Is a higher growth rate of total factor productivity (TFP) associated with a lower unemployment rate? Theory does not help much here, as it depends whether new technology can be capitalized in existing jobs or not. If it is, then any improvement in technology improves the marginal return of labor, and more workers are hired. If it is not, labor and technology are essentially substitutes, and workers are displaced as new technology is adopted. Finally, unemployment is also impacted by how much technology is embedded in new jobs. Distinguishing between all these effects becomes an empirical matter.
Christopher Pissarides and Giovanna Vallanti show that the first story dominates: TFP growth reduces unemployment. They develop a growth model à la Mortensen-Pissarides with capital, different types of technologies (disembodied, embodied), and different wage equations. The vintage of jobs is important, as only new ones can benefit from one type of technology progress. A calibration exercise with extensive robustness analysis then gives a clear result.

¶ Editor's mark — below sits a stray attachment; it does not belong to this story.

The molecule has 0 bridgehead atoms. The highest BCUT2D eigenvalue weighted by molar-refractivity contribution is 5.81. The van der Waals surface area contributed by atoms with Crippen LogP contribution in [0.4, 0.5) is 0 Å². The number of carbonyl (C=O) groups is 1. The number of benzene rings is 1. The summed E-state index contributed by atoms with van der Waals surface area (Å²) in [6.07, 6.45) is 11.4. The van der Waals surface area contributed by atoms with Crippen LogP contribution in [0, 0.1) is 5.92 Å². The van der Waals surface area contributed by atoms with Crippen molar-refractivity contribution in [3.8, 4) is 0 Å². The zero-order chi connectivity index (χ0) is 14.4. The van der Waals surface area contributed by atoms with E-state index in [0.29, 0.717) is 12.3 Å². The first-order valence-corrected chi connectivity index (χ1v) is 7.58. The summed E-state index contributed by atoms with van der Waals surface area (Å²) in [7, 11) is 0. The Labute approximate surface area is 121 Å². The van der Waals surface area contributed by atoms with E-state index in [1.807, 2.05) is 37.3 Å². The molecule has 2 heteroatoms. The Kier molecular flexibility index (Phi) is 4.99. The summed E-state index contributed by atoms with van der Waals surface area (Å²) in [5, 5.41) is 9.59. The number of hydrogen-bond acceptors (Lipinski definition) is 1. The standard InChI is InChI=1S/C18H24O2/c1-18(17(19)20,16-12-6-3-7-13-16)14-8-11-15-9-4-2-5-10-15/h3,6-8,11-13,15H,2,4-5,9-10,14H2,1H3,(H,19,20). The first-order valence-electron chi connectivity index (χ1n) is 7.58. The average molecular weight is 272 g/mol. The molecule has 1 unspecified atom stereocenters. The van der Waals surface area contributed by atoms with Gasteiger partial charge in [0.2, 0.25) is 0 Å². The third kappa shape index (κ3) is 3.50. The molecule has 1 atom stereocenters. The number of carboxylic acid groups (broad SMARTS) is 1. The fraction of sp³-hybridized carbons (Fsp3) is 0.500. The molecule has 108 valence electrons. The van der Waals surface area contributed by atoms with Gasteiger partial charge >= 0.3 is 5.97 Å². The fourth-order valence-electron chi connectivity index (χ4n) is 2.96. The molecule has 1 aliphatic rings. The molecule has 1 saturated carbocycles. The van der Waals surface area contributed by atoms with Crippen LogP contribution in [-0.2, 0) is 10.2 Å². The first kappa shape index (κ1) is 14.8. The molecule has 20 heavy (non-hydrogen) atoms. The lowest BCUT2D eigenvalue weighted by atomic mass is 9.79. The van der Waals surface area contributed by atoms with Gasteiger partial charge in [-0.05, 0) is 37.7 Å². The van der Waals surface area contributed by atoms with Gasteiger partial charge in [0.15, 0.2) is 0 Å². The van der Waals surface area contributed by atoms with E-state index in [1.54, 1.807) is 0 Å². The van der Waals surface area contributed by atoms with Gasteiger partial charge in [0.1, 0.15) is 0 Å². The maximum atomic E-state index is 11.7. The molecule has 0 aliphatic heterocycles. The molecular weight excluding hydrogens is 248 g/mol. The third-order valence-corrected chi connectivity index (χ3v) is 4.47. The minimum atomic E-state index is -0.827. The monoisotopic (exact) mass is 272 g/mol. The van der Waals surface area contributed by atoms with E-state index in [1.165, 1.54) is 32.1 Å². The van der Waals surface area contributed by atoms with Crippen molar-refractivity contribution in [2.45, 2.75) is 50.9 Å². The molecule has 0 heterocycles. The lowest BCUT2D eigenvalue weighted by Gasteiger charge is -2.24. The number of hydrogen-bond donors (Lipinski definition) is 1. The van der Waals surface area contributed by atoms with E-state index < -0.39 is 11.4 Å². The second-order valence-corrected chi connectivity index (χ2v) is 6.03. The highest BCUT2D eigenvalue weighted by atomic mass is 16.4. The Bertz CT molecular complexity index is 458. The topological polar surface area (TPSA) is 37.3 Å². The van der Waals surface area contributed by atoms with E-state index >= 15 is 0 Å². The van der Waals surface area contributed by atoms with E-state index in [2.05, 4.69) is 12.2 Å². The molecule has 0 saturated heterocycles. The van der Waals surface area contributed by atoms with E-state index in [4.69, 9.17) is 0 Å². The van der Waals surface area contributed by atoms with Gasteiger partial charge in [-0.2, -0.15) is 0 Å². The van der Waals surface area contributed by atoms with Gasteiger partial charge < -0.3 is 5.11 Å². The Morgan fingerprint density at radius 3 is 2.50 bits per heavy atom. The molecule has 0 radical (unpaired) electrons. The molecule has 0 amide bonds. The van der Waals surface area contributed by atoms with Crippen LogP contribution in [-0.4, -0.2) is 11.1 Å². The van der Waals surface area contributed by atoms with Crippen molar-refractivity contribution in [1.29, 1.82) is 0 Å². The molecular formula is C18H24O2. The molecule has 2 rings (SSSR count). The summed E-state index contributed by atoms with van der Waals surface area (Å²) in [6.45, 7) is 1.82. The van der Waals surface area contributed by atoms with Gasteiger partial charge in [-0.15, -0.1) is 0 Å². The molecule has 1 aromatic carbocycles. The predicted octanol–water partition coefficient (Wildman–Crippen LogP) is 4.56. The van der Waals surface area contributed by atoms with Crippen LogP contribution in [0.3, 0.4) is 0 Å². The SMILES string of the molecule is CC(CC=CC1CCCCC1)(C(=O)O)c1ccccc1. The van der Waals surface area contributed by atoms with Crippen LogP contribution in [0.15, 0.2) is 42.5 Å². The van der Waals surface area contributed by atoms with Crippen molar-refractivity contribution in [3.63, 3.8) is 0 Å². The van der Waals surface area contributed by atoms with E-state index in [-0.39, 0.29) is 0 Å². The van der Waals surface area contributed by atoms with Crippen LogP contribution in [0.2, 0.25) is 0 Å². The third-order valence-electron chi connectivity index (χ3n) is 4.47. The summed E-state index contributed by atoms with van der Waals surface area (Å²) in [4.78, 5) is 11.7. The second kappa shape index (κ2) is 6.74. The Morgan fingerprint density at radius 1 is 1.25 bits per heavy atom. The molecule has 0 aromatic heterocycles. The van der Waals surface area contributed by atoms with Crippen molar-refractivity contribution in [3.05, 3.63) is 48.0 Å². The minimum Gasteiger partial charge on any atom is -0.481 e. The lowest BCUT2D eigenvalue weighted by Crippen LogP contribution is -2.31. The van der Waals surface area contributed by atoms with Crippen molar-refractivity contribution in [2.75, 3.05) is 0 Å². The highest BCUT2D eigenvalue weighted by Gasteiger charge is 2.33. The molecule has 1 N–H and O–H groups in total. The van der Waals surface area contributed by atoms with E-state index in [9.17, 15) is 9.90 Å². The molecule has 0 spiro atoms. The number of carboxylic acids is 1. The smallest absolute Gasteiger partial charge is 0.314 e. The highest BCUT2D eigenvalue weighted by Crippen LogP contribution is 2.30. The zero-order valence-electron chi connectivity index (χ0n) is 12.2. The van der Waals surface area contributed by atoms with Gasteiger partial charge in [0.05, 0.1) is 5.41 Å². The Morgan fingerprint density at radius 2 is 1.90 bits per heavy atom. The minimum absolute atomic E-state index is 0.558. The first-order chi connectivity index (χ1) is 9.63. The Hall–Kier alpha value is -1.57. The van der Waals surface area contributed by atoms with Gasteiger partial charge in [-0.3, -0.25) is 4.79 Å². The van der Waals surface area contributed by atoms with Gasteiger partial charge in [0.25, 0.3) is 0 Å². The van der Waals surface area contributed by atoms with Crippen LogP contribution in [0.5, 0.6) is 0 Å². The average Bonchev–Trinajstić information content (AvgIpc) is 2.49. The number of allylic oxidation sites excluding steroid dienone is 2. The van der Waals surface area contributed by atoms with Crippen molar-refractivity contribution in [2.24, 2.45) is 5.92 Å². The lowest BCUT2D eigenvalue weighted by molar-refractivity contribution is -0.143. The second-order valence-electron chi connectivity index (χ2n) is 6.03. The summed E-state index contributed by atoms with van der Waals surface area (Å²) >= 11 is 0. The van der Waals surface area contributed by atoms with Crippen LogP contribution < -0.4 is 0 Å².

This analysis is done at the aggregate level. There is no doubt that some technology improvements have led to some firings. A prime example is how typographers disappeared from printing plants within a few years of the adoption of desktop publishing. But this allowed to hire others, hopefully reconverted typographers.